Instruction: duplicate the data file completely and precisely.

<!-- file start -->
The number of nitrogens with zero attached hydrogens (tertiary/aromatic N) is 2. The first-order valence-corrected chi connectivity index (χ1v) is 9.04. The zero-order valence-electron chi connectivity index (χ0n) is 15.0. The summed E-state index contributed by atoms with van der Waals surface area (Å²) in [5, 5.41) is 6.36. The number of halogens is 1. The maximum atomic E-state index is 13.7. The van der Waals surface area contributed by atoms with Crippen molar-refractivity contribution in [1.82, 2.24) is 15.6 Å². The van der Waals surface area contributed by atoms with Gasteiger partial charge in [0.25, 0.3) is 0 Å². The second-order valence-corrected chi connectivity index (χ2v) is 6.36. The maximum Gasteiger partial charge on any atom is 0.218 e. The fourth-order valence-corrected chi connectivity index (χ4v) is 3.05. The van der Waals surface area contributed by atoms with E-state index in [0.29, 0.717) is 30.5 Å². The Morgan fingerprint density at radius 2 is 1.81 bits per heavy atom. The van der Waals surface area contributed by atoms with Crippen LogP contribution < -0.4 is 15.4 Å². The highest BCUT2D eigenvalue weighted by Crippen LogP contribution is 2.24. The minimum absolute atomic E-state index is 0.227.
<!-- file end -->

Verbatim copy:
The number of nitrogens with zero attached hydrogens (tertiary/aromatic N) is 2. The first-order valence-corrected chi connectivity index (χ1v) is 9.04. The zero-order valence-electron chi connectivity index (χ0n) is 15.0. The summed E-state index contributed by atoms with van der Waals surface area (Å²) in [5, 5.41) is 6.36. The number of halogens is 1. The maximum atomic E-state index is 13.7. The van der Waals surface area contributed by atoms with Crippen molar-refractivity contribution in [1.82, 2.24) is 15.6 Å². The van der Waals surface area contributed by atoms with Gasteiger partial charge in [0.25, 0.3) is 0 Å². The second-order valence-corrected chi connectivity index (χ2v) is 6.36. The maximum Gasteiger partial charge on any atom is 0.218 e. The fourth-order valence-corrected chi connectivity index (χ4v) is 3.05. The van der Waals surface area contributed by atoms with E-state index in [0.29, 0.717) is 30.5 Å². The Morgan fingerprint density at radius 2 is 1.81 bits per heavy atom. The van der Waals surface area contributed by atoms with Crippen LogP contribution < -0.4 is 15.4 Å². The highest BCUT2D eigenvalue weighted by Crippen LogP contribution is 2.24. The minimum absolute atomic E-state index is 0.227.